With so many awesome educational animations entered into the VideoScribe Awards, there was tough competition for the top spot of 'Best Educational Scribe of 2021'. But our community fell in love with one animation in particular... Pierre Chanut's awesome video explaining continuous and sequential welcomes! 👏
To learn more about Pierre and what went into his award-winning video we caught up with him to get his thoughts on all things animation including his top tips for other video creators. Read on to discover our full interview with Pierre and what makes a stand-out animation ✨
Q1: Please tell us a bit about yourself
I’m 41 years old and live in Toulouse, France. I’ve always been passionate about drawing and it's always been part of my life, but it took time for it to become the heart of my professional activity.
Ten years ago, when my daughter was new born in the maternity ward, I sketch-noted the instructions I received from the nurse to take care of my baby on a sheet of paper and left it there. Eight years later, when I came back for the birth of my son, the sketch-note had been attached in every room and carried away by young parents. I realized that my own technique to remember things could be useful to other people!
Today, I juggle with two occupations - during the day, I work as a project manager for the local community. In the evening, I grab my pencils and become an illustrator and a graphic facilitator, under the name of Knut.
Q2: What does winning the 'Best Educational Scribe of 2021' mean to you?
It’s a great honor because the other selected scribes are so creative and full of talent. This award is not only a recognition for my work, but also a sharing of style and animation skills between VideoScribers from all over the world. Seeing my video beside Brazilian, American and Danish scribes, sharing the same sense of visual thinking, was amazing!
The voting in the final round gave me the opportunity to share my VideoScribe creations with people around me. Most of them didn’t know I was creating this kind of animation. I'm very grateful to all of them for supporting my video ❤️
Q3: What do you think is the secret to a great educational video?
I guess there's no magic formula, but for me a primordial thing is to adapt to the audience. For example, in my winning scribe (check it out below 👇), a part of the audience is people with cognitive disabilities. It was important for the voice-over to be very clear and understandable, not too fast. I was also careful to use simple words and language without double meanings. Clarity is key for education!
Q4: What feedback do you get on your videos?
The positive feedback I get is often related to the illustrations. Indeed, I use only self-made images because I like my scribes to be homogenous with my work (…and watching my drawings getting magically animated by VideoScribe is one of my secret weakness 😊).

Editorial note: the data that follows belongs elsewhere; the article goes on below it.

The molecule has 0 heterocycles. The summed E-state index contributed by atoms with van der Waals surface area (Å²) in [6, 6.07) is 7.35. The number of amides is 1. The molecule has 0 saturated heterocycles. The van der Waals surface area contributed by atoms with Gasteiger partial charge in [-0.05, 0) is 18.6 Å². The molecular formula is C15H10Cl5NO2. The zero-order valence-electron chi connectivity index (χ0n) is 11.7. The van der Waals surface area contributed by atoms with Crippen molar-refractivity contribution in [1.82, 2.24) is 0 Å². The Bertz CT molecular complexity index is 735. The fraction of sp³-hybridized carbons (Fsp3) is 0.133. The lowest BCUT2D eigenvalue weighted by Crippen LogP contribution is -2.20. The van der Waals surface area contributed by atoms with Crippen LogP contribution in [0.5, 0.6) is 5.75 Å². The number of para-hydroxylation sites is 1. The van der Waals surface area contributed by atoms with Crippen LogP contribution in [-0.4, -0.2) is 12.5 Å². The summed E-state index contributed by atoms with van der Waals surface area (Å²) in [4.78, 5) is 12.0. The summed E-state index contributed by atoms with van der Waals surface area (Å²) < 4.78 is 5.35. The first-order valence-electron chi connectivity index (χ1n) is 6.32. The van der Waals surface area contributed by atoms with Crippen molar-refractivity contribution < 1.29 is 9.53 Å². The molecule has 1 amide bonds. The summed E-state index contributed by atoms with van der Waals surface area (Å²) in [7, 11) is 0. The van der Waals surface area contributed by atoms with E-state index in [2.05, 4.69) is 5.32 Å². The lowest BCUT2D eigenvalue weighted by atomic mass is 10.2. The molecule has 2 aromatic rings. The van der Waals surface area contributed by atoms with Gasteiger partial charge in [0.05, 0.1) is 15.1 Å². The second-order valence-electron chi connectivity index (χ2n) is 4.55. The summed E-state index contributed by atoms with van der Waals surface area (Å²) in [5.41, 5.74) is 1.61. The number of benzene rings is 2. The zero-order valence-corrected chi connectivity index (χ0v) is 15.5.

The mix between drawings / text / arrows, circles etc. is also appreciated, just as the ambient sounds which bring scribes to life.
Q5: Can you give us an overview of how you created your video?
Everything started with the script, which was written by the people I worked with for this video. Then I recorded the voice-over with Audacity. I always pay good attention to the personality and tone of voice as it gives a color to the story.
In the awarded scribe, I recorded my wife Emilie, who is a great artist choreographer and has a powerful sense of storytelling. Sometimes (for example in the video below 👇), I involve people who planned the video to tell the narrative. Most of the time, it reveals great talent and brings the story to life.
Then I create a storyboard full of good and bad ideas, arrows and notes everywhere. A last comes the time of drawing and animating. To bring my illustrations to scribes, I draw them in Adobe Photoshop and then trace the lines with transparent vectors, in Adobe Illustrator (learn more about creating your own SVGs to use in VideoScribe here).
Q6. What made you choose VideoScribe to help create your videos?
When I looked for a software to turn my graphic facilitation works into scribes, the key thing for me was to be able to animate my own drawings. VideoScribe has a great community of users and a lot of tips and tutorials are released on the website and on the blog. I found quickly the way to use my own images… my choice was made!
Q7: What's your best advice for other people wanting to make educational videos?
Once again, there's no magic formula to create a successful educational video. Exactly, I would recommend not to try to copy other scribes, but to trust your own approach, your own style. There's thousands of ways to capture the attention of an audience, and your sense of visual thinking is unique, which means valued.
The only advice I would attempt to give is to use humor. When you learn something and enjoy at the same time… it works twice as well!
Q8: Can you tell us about any video projects you're excited to work on this year?
This year, I'll be creating a video telling the strategy led by the local authorities to promote culture. Culture is strongly affected by the COVID crisis and I've seen many people around me forced to give up their art, which is pretty sad. Fortunately, some actors consider culture as an essential activity and develop actions to save it and bring it to people who don’t usually have access to cultural offerings.
Moreover, I will probably create a promotional video for a friend of mine who is osteopath based in Montreal, Quebec. And I will definitely import my own hand in VideoScribe!
Big thank you to Pierre for sharing your story with us! If you'd like to create your own educational videos or animations, try VideoScribe for free for 7 days 👇